An article from FOCA but originally published through Cottage Life:

By Richard Brignall
At some cottages, Dad is around to “supervise” the winterizing jobs. At others, his legacy may be a well- worn list tacked up on the bulletin board. Or maybe you’re the dad (or mom) who will set up the winterizing routine at your new cottage. But whether you’re an old hand or closing up for the first time, a little care this fall will make sure you’re not sleepless in the city through the long winter months.

1. Stay organized

Work from one end of the water system to the other instead of jumping from job to job, and follow a checklist. You’re less likely to miss a step.

2. Turn off the power to the water pump and the hot water tank before draining anything

It’s a whole lot easier to drain the tanks if you’re not continuing to pump water into them. Turning off the power also protects the heating elements in the hot water tank, so they’re not trying to warm water that is no longer there.

3. Tackle the cottage’s interior plumbing first

In an ideal world, all the supply pipes will drain to one point, and the water supply lines will gradually slope down to a single set of drain valves, just as the sewer pipes slope downwards towards the septic tank.

If your cottage isn’t set up this way, you may need to spend an afternoon crawling around under the cottage to discover where all the pipes go and where the valves are.

4. Open the drain valves and make sure all the taps, both inside and outside the cottage, are open

Closed taps can create a vacuum that holds water in the lines. Leave all valves and the taps open over the winter so that any remaining water can drain out.

5. Attach an air compressor to the drain valve

Only if you think there may still be water in the line from improper drainage or sagging pipes, and then blow any excess water back through the open taps.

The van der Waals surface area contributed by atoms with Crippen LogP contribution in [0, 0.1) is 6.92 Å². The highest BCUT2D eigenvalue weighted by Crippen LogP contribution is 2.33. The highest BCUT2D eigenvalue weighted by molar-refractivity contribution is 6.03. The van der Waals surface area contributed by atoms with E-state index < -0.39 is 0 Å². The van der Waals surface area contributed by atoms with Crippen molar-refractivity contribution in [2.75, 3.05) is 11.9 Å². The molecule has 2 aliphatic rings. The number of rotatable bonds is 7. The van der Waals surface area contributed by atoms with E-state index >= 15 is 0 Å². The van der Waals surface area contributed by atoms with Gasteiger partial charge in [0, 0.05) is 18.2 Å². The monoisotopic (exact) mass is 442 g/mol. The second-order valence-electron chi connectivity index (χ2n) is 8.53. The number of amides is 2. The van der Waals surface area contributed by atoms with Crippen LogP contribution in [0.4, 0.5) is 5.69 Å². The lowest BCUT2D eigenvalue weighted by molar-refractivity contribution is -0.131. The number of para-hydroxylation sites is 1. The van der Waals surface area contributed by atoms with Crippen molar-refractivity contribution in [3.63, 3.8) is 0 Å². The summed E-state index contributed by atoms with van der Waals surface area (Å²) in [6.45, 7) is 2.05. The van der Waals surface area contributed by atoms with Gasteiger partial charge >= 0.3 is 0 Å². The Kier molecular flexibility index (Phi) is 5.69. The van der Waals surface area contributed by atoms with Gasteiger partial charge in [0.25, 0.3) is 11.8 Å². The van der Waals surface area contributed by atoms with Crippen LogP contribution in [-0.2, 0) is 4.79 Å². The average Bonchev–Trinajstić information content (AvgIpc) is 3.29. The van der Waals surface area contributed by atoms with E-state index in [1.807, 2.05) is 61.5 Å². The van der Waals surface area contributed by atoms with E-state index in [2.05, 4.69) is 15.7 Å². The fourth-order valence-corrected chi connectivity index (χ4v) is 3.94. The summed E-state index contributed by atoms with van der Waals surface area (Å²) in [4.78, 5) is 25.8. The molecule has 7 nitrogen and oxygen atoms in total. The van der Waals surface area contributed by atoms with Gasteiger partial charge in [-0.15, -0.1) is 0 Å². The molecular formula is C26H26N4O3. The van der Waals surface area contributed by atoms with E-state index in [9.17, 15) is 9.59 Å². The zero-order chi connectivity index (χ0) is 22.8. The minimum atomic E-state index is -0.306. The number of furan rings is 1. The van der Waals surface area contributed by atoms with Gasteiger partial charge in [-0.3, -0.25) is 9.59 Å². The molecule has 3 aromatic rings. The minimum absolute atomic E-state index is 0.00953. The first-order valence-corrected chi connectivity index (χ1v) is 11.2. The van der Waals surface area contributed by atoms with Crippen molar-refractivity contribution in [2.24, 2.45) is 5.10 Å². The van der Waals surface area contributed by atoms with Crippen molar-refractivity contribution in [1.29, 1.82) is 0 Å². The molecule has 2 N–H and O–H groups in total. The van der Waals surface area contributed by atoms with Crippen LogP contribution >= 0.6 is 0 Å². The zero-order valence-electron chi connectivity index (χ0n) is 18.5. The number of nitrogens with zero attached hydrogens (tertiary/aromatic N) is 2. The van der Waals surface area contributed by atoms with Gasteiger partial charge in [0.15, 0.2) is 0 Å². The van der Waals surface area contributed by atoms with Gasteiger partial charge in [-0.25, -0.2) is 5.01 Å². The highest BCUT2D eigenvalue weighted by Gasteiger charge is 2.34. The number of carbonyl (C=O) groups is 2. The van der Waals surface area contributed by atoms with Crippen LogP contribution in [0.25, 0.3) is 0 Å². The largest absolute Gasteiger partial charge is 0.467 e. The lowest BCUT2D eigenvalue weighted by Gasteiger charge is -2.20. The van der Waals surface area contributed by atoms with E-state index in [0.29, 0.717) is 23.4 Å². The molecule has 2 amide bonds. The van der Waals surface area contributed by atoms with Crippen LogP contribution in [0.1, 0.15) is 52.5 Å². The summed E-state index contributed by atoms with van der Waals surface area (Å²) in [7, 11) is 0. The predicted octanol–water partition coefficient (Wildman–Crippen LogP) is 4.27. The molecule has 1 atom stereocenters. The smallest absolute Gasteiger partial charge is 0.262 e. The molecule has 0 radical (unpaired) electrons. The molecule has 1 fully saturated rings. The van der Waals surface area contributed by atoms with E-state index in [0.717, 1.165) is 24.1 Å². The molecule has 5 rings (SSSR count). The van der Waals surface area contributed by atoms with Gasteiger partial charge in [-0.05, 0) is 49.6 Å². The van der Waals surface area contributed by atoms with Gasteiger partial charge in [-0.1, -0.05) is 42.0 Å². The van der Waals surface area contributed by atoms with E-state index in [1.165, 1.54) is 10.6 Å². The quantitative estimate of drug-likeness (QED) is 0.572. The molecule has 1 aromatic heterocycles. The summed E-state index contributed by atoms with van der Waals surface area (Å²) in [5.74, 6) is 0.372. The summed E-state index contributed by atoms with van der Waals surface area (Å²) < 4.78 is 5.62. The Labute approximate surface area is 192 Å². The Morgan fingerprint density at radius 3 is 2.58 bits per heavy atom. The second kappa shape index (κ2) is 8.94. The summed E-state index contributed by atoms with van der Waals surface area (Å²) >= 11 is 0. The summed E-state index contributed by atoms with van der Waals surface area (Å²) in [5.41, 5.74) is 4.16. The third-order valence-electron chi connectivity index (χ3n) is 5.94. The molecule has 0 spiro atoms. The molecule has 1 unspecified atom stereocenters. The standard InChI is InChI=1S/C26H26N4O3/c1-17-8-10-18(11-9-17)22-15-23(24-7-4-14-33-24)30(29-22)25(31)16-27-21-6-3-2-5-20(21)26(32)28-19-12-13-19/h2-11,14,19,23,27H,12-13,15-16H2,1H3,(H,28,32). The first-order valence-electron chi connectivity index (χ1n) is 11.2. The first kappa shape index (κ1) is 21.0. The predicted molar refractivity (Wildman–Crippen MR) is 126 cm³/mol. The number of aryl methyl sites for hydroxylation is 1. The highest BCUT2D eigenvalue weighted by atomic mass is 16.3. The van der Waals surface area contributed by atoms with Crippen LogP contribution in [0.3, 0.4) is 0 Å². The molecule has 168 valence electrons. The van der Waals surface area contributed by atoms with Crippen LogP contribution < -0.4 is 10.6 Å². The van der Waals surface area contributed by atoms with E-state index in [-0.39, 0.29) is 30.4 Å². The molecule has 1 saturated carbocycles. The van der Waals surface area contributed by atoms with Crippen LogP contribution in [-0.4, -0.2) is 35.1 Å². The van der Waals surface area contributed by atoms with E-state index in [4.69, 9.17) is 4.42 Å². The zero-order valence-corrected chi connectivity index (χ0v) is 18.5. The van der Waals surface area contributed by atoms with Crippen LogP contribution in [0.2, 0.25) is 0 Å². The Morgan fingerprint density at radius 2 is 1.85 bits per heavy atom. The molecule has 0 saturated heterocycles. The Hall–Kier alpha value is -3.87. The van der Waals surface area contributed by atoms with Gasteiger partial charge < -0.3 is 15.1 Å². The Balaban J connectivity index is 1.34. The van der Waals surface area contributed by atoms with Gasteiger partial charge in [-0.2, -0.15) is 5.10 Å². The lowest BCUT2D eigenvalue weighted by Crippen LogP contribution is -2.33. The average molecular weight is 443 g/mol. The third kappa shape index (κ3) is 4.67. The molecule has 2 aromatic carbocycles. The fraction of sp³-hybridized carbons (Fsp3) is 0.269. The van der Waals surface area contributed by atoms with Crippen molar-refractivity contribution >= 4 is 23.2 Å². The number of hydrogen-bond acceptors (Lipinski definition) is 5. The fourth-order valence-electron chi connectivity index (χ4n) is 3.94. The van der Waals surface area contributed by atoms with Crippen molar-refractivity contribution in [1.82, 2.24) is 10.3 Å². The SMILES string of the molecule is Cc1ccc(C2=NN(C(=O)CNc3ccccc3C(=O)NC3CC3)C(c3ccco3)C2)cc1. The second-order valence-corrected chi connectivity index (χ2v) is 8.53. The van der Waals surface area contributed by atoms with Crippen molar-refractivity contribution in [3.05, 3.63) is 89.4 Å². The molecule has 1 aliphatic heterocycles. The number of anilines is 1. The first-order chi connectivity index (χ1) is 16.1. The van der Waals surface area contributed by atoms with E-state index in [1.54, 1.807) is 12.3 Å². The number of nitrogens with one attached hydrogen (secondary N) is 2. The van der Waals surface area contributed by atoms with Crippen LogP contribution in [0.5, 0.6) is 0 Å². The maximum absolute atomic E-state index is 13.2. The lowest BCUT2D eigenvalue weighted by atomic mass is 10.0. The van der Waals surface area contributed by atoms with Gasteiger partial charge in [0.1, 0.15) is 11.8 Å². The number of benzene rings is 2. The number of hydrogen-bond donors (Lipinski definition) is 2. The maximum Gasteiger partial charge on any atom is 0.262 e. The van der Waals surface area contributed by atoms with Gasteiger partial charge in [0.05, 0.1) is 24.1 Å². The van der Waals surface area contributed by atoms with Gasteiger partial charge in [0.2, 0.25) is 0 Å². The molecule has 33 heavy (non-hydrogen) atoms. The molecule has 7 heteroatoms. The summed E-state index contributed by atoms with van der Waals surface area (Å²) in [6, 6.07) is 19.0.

6. Drain the hot water tank

If there’s no floor drain — if the tank is outside, say, under the cottage — attach a garden hose to the drain valve located at the bottom of the tank. This will allow you to direct the water away from the tank, instead of having it pool around the base.

7. Drain the pressure or gravity tank

If the pressure tank is located somewhere other than below your cottage, such as in the boathouse or a special pump enclosure along the shore, make sure the line supplying the cottage from the tank is also drained. The pressure tank relies on a rubber diaphragm to create and hold the pressure to push water

through your cottage plumbing lines. If water is left inside the holding tank, it will freeze and potentially destroy this rubber diaphragm, making the tank useless.

8. If you have a jet pump, remove the drain plug

Let all the water drain between the pump and the pressure or gravity tank. The priming plug should also be removed and stored in a secure spot. Add one to two cups of plumber’s antifreeze (propylene glycol) to the jet-pump case to protect the casing and impeller inside it from freezing. Disconnect the waterline to the pump and pull it onto the shore. Disconnect the foot valve and store it in a secure location where it won’t be damaged.

9. If you have a submersible pump, leave it in the water throughout the winter

A drain valve installed on the waterline just above the lake’s high-water level will let you drain the line from the cottage to where the pipe enters the water, decreasing the chances it will freeze and crack over the winter.

10. Winterize the sewage system

Flush the toilet to get as much of the water out of the tank and bowl as possible. Some water will be left over and can be bailed with a small cup. Add a generous amount — about three cups, suggests Landry — of antifreeze to the tank and the bowl to prevent any remaining water from freezing and cracking the toilet, and to stop sewer gas from venting back through the toilet trap.

Pour a cup of antifreeze down every sink and tub drain, and two cups down shower-stall drains, which have larger traps. The trap under a drain holds water that prevents sewer gas from coming up through the drain. If left unprotected, the pooled water in that trap may freeze and crack the trap.

This article was originally published in Cottage Life on September 4, 2004